The yellow rust threat has significantly increased with disease now starting to show in more moderately susceptible varieties, growers are being advised.
According to Crop Monitor, first observations of yellow rust this season have now been made at sites at Morley in Norfolk, York, Telford in Shropshire and Andover in Hampshire.
Where yellow rust was already present, disease levels are increasing. At Caythorpe, Lincolnshire, infection is described as ‘severe’ in susceptible varieties, while at Boxworth, Cambridgeshire, there is moderate yellow rust on Oakley and Robigus and lower levels on several further varieties, including Solstice and Claire. At Crop Monitor’s Warwick site, yellow rust symptoms on Oakley are described as ‘severe’.
Infection is said to be extending from the highly susceptible varieties, including Oakley, Robigus and Solstice, into those more moderately susceptible, such as Viscount, Duxford, Glasgow and Cordiale.
T0 sprays appear to be coping with the disease threat on well-established winter wheat crops, although there are some concerns over disease levels where T0s went on late.
Late drilled and stressed crops, particularly following roots, are showing increasing signs of the disease, say agronomists. In addition, continuing dry, warm weather and heavy dews appear to be exacerbating the situation.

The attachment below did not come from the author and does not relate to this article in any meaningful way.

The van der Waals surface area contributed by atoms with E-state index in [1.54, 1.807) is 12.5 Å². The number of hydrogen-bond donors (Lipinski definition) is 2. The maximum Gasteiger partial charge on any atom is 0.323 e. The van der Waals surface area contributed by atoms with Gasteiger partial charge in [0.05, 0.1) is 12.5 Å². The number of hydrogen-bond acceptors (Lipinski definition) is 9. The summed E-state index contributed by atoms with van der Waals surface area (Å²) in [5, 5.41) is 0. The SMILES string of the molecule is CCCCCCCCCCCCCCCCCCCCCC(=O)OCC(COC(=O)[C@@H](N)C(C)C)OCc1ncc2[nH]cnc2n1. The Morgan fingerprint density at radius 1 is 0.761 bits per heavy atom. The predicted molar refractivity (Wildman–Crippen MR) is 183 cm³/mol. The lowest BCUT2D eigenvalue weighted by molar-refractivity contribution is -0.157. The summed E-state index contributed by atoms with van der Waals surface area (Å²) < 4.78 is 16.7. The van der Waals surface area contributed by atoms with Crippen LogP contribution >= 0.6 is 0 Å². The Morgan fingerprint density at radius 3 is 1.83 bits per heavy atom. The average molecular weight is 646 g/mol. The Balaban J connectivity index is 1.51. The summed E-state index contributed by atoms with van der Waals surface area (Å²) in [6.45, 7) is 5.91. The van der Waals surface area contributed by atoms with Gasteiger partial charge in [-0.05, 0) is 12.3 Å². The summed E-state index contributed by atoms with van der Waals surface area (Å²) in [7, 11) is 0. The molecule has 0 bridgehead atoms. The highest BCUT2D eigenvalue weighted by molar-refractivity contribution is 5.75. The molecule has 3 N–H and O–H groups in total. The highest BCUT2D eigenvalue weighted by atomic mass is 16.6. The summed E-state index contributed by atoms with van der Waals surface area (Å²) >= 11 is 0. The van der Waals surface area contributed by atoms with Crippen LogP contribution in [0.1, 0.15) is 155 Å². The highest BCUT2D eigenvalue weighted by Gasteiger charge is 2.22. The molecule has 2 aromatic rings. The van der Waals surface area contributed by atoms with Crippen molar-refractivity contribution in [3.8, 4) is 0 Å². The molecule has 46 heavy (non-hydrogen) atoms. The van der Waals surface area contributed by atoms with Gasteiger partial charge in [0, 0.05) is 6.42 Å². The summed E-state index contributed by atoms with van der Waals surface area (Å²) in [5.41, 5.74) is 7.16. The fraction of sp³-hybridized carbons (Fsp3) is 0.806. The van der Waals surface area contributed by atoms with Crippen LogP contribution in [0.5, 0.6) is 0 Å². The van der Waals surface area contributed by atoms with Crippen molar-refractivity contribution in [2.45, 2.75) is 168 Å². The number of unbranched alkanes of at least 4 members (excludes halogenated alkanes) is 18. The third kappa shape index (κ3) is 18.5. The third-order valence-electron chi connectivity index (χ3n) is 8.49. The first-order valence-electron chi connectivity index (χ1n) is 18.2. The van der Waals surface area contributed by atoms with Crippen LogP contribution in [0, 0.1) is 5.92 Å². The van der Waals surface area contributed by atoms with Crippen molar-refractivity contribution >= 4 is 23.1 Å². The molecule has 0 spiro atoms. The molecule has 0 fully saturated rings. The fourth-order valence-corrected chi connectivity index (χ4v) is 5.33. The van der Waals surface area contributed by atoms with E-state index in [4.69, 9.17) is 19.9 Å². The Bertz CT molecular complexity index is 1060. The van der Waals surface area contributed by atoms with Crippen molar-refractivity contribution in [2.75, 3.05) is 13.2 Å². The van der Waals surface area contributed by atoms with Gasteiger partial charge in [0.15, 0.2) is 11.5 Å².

AICC chairman, and Woodbridge, Suffolk-based agronomist Mike Warner says under-the-weather, late-drilled crops of Robigus seem to be suffering from yellow rust at the moment.
"I’ve got one or two fields that were drilled in late November and they never really got going until recently, and they are struggling with poor plant health and are susceptible to yellow rust,” he says.
Agrovista agronomist Malcolm Perry, based at Halesworth, Suffolk, has seen yellow rust across a range of wheat varieties, albeit in small amounts, even in those traditionally labelled as resistant.
"Anything that got a T0 on time is fine, but where the T0 was late then there’s a good chance it has yellow rust,” says Mr Perry.
Yellow rust has been much later coming into crops than last year, says Bedfordshire-based Bill Barr of Prime Agriculture.
Later-drilled susceptible varieties like Oakley, Robigus and Viscount have fared worse, but where T0 sprays went on in good time, they seem to be holding back the disease, he says.